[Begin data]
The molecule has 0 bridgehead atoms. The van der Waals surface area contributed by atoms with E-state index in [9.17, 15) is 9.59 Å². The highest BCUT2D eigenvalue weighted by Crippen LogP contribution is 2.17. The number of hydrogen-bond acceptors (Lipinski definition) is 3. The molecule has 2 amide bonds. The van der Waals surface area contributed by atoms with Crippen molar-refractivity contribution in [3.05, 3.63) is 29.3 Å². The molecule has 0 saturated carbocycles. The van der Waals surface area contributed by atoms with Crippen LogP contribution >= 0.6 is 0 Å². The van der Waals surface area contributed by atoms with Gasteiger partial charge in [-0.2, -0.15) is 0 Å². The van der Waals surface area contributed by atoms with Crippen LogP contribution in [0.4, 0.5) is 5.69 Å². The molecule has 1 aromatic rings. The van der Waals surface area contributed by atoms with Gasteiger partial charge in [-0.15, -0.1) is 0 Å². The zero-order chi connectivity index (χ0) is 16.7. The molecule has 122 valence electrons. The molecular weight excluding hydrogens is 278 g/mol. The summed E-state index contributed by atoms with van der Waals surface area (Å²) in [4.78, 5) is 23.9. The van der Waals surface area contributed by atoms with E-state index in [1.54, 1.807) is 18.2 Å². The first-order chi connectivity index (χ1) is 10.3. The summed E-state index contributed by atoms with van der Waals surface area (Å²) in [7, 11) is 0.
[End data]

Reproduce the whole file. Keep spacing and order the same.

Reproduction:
The molecule has 0 bridgehead atoms. The van der Waals surface area contributed by atoms with E-state index in [9.17, 15) is 9.59 Å². The highest BCUT2D eigenvalue weighted by Crippen LogP contribution is 2.17. The number of hydrogen-bond acceptors (Lipinski definition) is 3. The molecule has 2 amide bonds. The van der Waals surface area contributed by atoms with Crippen molar-refractivity contribution in [3.05, 3.63) is 29.3 Å². The molecule has 0 saturated carbocycles. The van der Waals surface area contributed by atoms with Crippen LogP contribution >= 0.6 is 0 Å². The van der Waals surface area contributed by atoms with Gasteiger partial charge in [-0.2, -0.15) is 0 Å². The van der Waals surface area contributed by atoms with Crippen LogP contribution in [0.4, 0.5) is 5.69 Å². The molecule has 1 aromatic rings. The van der Waals surface area contributed by atoms with Gasteiger partial charge in [-0.15, -0.1) is 0 Å². The zero-order chi connectivity index (χ0) is 16.7. The molecule has 122 valence electrons. The molecular weight excluding hydrogens is 278 g/mol. The summed E-state index contributed by atoms with van der Waals surface area (Å²) in [4.78, 5) is 23.9. The van der Waals surface area contributed by atoms with E-state index in [1.54, 1.807) is 18.2 Å². The first-order chi connectivity index (χ1) is 10.3. The summed E-state index contributed by atoms with van der Waals surface area (Å²) in [7, 11) is 0.